Now, I was sad when Grizzly Bear broke up. They were one of the most influential and genre-defining bands of the first 15 years of the new millennium. Their sound defined alt-folk and was, and still is, revered by thousands of listeners and musicians. So naturally, Gregory Rhodes was a good discovery. An artist whose sound seems to be the organic continuation of what Grizzly Bear started.
Gregory Rhodes is a singer/songwriter who hails from the desolate beauty of southern Alaska, the city of Anchorage to be precise. His sound can be described on his debut release as folkish, but with many twists. A challenging sound for sure, but one that will not fail to at least compel you to find out more about who’s behind it, or maybe even to give the next song a listen, and in any case, Rhodes’s songwriting is extremely dense and rich that you’re bound to find some form of reward in experiencing it. But the admirers of this rich strain of folk music are in for an absolute treat.
The sound of ‘The Dearly Departed and the Recently Returned’ is savagely intricate. Songwriting, arrangements, performances, even the mixes themselves… you name it. There is a demanding depth to Gregory Rhodes’s music that dictates multiple listens in order to grasp the entire picture, and you’ll find, after what you may deem as enough listens, that you’re maybe halfway there. On this album are songs that are nuanced and sophisticated, difficult and confusing at times, but never excessive or unnecessary.
Starting from the beautiful album art, we are faced with a scene of a lighthouse against a stormy sea. The art is just as intimidatingly detailed as the music, with mythical and cryptic imagery that might describe the album’s core themes of death, love, religion, youth, and birth. Standout songs include the starting cut ‘The Dearly Departed’. If not for anything other than being an introduction to this album’s density, the song is bustling and exciting, with clanging, crowded rhythms, engaging, jazzy compositions, and a hectic, multi-faceted arrangement that features unconventional percussion, and a vocal-lead approach to arranging the song’s composition. ‘Synesthesia’ features more unconventional composition and arrangements, with the instrumental being so impregnable that it almost renders the vocals unintelligible, which is a loss as the album’s lyrics are shock full of gorgeous imagery. ‘A Love Song for Catherine’ is a delightful, quirky, and cute take on the traditions of folk love songs. This time energetic and invigorating with rapid, arpeggiating guitars that sound like a bunch of them. The song starts chill before introducing a killer groove that’s almost conventional, but rocking nonetheless. An exciting twist.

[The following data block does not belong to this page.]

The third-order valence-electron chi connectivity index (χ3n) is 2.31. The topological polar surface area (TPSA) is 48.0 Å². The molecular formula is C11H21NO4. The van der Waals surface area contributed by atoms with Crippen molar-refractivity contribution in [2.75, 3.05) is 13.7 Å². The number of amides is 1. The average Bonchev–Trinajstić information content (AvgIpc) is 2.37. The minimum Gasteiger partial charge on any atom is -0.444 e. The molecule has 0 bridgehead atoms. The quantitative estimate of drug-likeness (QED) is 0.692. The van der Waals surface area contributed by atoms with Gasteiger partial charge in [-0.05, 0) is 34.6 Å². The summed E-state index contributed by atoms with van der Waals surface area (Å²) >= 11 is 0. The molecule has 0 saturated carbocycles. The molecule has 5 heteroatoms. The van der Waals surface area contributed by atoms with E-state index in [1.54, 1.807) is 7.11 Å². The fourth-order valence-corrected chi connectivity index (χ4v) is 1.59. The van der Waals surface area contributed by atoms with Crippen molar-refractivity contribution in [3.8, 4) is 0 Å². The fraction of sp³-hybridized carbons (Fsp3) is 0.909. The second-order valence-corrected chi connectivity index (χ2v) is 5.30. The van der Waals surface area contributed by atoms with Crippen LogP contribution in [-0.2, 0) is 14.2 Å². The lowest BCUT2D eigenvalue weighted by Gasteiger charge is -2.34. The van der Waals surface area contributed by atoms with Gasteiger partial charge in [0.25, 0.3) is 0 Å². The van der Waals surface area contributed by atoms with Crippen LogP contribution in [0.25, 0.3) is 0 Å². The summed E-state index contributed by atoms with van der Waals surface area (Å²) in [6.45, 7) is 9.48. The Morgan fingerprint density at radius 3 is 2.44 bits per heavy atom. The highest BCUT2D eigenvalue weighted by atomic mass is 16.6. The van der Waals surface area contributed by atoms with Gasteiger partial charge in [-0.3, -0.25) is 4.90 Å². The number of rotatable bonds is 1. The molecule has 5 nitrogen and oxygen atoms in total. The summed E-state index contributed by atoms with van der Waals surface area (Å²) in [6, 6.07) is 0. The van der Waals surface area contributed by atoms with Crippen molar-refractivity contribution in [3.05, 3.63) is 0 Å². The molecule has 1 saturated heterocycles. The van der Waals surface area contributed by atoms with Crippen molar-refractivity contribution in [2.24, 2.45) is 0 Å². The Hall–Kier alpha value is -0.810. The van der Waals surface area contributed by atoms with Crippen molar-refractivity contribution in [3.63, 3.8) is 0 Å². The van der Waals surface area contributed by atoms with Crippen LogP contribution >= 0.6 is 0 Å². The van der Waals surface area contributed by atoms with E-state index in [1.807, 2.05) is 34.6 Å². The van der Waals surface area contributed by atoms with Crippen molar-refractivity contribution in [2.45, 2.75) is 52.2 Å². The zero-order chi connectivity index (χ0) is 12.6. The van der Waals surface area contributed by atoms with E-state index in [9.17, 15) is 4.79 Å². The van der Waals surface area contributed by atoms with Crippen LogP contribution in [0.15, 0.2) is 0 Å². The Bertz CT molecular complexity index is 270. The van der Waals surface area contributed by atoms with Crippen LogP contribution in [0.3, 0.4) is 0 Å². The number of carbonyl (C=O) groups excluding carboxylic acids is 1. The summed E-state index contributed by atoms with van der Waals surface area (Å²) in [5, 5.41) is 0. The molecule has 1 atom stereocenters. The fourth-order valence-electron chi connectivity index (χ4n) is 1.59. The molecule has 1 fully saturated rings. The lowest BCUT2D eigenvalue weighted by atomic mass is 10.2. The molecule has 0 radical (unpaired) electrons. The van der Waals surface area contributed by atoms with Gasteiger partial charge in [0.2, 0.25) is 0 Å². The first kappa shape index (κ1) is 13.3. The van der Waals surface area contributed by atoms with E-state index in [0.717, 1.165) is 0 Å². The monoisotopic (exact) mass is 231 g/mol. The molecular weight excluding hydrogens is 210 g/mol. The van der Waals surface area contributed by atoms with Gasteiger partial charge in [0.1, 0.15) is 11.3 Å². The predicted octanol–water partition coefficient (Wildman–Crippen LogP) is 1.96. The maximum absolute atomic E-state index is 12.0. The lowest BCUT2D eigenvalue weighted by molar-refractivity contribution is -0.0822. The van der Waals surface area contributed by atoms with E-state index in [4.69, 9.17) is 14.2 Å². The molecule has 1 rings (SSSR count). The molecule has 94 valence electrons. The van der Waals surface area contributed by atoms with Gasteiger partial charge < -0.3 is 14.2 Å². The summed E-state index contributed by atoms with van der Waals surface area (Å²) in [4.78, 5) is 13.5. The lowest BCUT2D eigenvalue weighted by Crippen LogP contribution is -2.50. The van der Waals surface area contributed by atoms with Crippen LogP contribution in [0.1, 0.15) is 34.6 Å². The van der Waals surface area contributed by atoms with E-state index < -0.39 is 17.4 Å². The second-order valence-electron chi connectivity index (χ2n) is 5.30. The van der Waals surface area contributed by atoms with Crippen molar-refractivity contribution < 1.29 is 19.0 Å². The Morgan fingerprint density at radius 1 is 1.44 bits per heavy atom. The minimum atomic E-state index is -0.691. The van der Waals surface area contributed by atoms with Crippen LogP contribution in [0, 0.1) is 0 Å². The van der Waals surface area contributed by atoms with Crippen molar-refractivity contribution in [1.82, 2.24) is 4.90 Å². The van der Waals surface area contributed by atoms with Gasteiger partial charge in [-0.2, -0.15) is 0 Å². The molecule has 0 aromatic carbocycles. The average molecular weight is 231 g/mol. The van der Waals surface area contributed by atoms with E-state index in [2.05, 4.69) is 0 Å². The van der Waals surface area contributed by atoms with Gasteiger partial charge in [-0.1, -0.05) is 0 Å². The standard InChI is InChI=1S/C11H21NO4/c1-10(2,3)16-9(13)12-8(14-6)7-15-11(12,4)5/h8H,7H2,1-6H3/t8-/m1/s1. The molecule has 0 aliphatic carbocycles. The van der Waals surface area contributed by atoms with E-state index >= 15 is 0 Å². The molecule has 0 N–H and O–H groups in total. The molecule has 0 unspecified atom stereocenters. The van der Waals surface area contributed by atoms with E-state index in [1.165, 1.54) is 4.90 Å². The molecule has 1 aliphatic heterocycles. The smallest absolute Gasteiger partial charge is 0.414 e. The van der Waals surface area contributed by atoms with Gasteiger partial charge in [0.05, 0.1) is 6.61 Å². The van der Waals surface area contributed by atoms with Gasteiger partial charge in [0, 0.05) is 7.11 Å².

‘Good Medicine’ starts warm and curious, as intricate as ever, but relatively minimal, with a cozy acoustic guitar and bass arrangement that feels like a hug. The song comes into its absolute own near the end with a soaring crescendo of haunting strings on an unforgettable, mysterious-sounding progression that makes for one of the album’s most sublime passages. ‘Religion’ might be the album’s most impressive and grandiose song. An affair of multiple phases that remains consistently sweet, easy to follow, and to enjoy, regardless of how many instrumental lines are played at the same time. With rich spiritual imagery, this cut is lush and compelling on many different levels. The closer, titled ‘The Recently Returned’ is based on a fast-paced drum groove, a relatively streamlined arrangement and an absolutely stellar vocal performance that’s masterfully executed. “Ah to catch your light in mine, It’s all I would want to wait so long for” says Gregory on this masterpiece of singing that sits in the tail of what I would probably name as one of the year’s most memorable folk records.
To say that ‘The Dearly Departed and the Recently Returned’ is impressive as a debut would be an insult to Gregory Rhodes. He is an artist so focused and in control of his craft that his tenth album will probably sound just as fresh, original, and as rewarding as his first. But yeah… his debut album is terrific.